Inhibiting the growth of biofilm
Hygienically clean water is essential in poultry growing. Farmers report that cleaner drinking water increase their birds’ performance, with measurably better results, and that the effect on the birds’ health is also positive. The reduction of biofilm should therefore be an important goal.
Livestock producers often use well water, which contains organic and inorganic suspended matter as well as a part of the soil’s natural microflora. Poultry managers therefore deal with a mixture of different algae, yeasts, fungi, bacteria and other microorganisms in the drinking water. Another source of contamination is the introduction of microorganisms when the birds touch the drinking nipple.
Microorganisms adhere to surfaces in water within just a few minutes. The microbes’ metabolic products are excreted into the extracellular space, allowing the construction of a three-dimensional structure. Microorganisms are released and settle elsewhere. This process continues arbitrarily so that the microorganisms spread in the water line (fig. 1).
Figure 1: The stages of biofilm development according to P. Dirckx. In: Biofilm Basics, Montana State University (Center for Biofilm Engineering)
Risk factor PVC hose
In a poultry growing house, an elevation difference of three to six meters must be compensated between the central water supply, which is suspended under the ceiling, and the drinker lines, which are laid close to the floor. Height adjustments during the batch and in the service period are therefore only possible when the line contains flexible parts. Considering the entire water supply system, these parts make up about three to four percent of the total system length.
The standard component is a polyvinyl chloride (PVC) fabric hose with a plasticised inner surface, as used in private gardens. This choice seems obvious, since all water-carrying components from the water connection unit to the nipple drinker are made of this material. But: not all PVC materials are the same. The hygienic aspects of PVC-U (hard PVC), the material used in these components, differ considerably from those of PVC-P (soft PVC) hoses.
PVC hoses are very popular because they are resistant to acids, lyes and many chemicals.
Microbes destroy PVC hoses
However, the colour of PVC hoses fades over time, and they harden and become brittle. Causes include UV light and temperature, pressure and air/water fluctuations – as well as microbes.
A first indicator of damage are changes to the surface colour. Small cracks form, allowing microbes to penetrate the material even deeper. Visible results are a loss of rigidity and increased brittleness. Depending on their use, the hoses are often damaged beyond repair after a short period of time.
The reasons are obvious. Hoses are installed directly before the drinker line and thus permanently located in the warm bird area. This leads to increased contamination in both directions: When germs enter the line after a bird uses the nipple drinker, they only need to cover a short distance in opposite direction of the flow. Germs that are introduced in flow direction multiply directly before the drinker line and need only cover a short path to the broiler’s beak.
In a traditional water supply system for a broiler house, hoses account for only about four percent of the total system length. Nevertheless, their impact on hygiene cannot be overestimated.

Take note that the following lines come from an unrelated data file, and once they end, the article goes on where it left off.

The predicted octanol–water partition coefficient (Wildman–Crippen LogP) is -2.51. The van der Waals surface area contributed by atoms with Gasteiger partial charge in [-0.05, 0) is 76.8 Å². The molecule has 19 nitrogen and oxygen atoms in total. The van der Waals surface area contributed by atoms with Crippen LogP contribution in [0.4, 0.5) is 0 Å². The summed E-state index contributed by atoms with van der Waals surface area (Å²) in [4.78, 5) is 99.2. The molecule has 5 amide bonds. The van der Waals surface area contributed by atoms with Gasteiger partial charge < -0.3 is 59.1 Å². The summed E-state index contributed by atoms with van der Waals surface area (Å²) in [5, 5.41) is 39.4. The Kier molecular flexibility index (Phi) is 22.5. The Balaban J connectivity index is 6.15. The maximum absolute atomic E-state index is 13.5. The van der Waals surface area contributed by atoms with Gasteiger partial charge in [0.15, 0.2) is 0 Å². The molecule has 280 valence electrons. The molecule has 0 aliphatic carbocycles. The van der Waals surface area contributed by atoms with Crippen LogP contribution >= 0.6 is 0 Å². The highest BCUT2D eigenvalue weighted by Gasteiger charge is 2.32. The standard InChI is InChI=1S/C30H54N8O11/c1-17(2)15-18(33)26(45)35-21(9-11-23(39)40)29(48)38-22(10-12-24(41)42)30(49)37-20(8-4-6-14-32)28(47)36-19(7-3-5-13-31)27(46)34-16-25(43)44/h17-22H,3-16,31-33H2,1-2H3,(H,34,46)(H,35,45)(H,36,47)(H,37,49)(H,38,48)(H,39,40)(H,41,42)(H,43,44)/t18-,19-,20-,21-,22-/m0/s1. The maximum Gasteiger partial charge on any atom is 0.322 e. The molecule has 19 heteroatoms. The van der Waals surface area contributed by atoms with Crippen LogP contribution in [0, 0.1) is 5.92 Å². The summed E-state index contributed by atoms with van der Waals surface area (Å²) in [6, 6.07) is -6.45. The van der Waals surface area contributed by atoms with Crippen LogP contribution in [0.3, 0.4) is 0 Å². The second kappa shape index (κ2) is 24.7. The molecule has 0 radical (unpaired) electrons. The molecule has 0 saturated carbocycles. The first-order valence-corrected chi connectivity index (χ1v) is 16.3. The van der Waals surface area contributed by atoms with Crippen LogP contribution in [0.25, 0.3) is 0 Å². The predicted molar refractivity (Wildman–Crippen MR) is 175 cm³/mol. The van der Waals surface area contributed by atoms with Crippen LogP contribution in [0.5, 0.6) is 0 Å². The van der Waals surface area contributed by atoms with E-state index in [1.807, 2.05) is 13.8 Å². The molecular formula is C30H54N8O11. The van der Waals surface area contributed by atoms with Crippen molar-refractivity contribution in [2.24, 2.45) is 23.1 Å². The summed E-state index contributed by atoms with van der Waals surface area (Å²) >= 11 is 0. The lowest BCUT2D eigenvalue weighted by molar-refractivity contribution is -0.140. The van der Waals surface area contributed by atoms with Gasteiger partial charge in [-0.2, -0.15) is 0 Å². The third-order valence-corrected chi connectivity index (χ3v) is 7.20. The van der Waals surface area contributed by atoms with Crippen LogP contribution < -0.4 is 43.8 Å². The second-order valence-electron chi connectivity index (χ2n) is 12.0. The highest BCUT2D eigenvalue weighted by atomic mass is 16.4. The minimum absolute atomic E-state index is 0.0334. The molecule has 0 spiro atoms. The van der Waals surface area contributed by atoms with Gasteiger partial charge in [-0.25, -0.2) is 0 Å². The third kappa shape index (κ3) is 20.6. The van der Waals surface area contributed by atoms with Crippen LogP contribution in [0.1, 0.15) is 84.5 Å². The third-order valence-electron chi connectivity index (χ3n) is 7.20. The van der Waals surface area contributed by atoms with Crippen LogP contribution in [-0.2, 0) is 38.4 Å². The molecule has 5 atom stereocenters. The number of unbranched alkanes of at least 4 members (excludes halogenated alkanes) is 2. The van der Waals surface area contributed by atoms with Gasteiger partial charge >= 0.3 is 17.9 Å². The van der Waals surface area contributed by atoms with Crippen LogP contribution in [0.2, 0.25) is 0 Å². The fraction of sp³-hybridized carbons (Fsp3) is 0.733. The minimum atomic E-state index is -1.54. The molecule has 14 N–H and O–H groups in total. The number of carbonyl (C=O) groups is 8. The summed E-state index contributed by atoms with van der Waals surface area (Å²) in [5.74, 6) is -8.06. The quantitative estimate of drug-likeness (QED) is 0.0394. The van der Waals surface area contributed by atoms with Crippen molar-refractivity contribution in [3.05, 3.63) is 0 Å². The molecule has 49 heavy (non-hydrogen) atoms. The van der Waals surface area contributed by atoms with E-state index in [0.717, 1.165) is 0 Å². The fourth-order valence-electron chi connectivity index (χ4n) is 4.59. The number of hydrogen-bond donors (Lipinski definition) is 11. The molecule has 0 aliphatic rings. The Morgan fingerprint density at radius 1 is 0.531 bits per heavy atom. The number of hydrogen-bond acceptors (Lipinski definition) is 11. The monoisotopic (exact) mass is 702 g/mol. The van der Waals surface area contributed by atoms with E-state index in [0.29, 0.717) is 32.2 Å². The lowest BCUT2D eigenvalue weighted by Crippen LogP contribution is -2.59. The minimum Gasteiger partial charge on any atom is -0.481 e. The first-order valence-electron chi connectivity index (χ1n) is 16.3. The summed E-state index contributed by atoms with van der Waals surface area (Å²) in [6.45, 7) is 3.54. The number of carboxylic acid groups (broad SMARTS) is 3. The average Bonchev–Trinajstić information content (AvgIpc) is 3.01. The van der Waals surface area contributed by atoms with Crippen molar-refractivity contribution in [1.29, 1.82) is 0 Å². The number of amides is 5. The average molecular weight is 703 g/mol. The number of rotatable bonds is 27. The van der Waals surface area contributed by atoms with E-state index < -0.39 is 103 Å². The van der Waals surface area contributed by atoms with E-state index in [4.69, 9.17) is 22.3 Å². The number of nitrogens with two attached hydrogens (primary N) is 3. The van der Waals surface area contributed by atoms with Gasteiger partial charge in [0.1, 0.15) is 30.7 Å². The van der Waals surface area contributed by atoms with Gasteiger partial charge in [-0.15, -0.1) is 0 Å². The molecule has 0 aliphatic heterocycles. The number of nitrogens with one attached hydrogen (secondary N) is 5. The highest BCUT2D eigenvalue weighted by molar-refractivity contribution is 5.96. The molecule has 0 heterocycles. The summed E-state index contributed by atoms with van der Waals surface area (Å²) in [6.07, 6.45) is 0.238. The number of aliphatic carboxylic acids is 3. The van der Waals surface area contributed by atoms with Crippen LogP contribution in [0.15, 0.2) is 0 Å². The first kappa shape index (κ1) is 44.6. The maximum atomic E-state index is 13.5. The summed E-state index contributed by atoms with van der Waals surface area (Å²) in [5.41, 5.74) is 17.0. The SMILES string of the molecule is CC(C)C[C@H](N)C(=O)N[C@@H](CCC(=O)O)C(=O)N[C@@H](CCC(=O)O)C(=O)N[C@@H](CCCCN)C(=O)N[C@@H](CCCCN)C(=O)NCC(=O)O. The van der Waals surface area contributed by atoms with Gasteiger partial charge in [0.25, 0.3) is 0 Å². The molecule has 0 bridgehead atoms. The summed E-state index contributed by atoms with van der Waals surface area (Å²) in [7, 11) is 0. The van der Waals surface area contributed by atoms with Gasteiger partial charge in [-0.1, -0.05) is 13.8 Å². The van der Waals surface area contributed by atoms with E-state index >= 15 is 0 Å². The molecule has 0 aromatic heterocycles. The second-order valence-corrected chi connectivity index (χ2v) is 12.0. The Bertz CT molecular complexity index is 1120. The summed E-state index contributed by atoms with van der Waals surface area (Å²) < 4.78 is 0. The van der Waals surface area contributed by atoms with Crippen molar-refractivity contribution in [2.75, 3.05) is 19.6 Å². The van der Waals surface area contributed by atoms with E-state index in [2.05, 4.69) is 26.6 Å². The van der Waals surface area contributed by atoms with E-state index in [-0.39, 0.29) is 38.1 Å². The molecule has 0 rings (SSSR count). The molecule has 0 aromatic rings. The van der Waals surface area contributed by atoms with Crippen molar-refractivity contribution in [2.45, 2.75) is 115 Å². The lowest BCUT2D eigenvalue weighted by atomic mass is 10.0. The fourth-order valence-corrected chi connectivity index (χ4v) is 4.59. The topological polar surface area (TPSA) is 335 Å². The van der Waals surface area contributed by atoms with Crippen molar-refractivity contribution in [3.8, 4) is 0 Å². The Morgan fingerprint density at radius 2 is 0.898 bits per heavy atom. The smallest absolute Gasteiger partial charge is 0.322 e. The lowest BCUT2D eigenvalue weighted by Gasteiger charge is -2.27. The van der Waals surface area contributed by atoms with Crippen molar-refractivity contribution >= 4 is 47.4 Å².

PUR as an alternative
An alternative material is polyurethane (PUR). This plastic is resistant to the effects of the weather and has a high chemical resistance. In addition, PUR hoses are very flexible.
- smooth surface structure;
- extremely high resistance to microbes;
- harmful substances cannot escape (confirmed by certification according to EU regulation 10/2011).
PVC or PUR? A broiler farmer from Lower Saxony, Germany, has investigated the question. The trigger: a service appointment in late summer 2016, during which part of the PVC hoses had to be replaced because of material fatigue. From the farmer’s point of view, the change took place far too early. He therefore decided to test a PUR spiral hose on his farm (fig. 2).
Fig. 2: The PUR spiral hoses after installation in the broiler house
Two and a half years after installation, the lines were opened at the coupler to the pressure reducer in February 2019, on day 14 of the current batch. A section of the pipes was removed to inspect the inside.
The result (fig. 3): The pale grey colour of the PVC hose indicates that the surface structure has corroded and changed. The PUR hose shows only a thin biofilm layer that is hardly noticeable.
Fig. 3: Inside of the hoses. On the left: PUR hose after 2.5 years. On the right: PVC hose after 4.5 years.
A look through a microscope (fig. 4) confirms the suspicion: the PVC hose has numerous microcracks. With such a surface structure, thorough cleaning and disinfection are virtually impossible. The cracks provide the microbes with a perfectly protected habitat without any water movement.
Fig. 4: PVC hose under the microscope. Left: uncleaned, right: cleaned.
The PUR spiral hose, in contrast, does not show any structural surface changes (fig. 5). Even after thorough removal of the residual biofilm, no microcracks or other changes are visible. The surface of the PUR spiral hose is thus less susceptible to biofilm.
Fig. 5: PUR hose under the microscope. Left: uncleaned, right: cleaned.
Consistently implemented hygiene concepts significantly improve the quality of drinking water. In case of issues, we therefore recommend checking the hoses following the motto “small cause, big effect”: seemingly inconspicuous components might play a significant role.
Timo Rothstein, Big Dutchman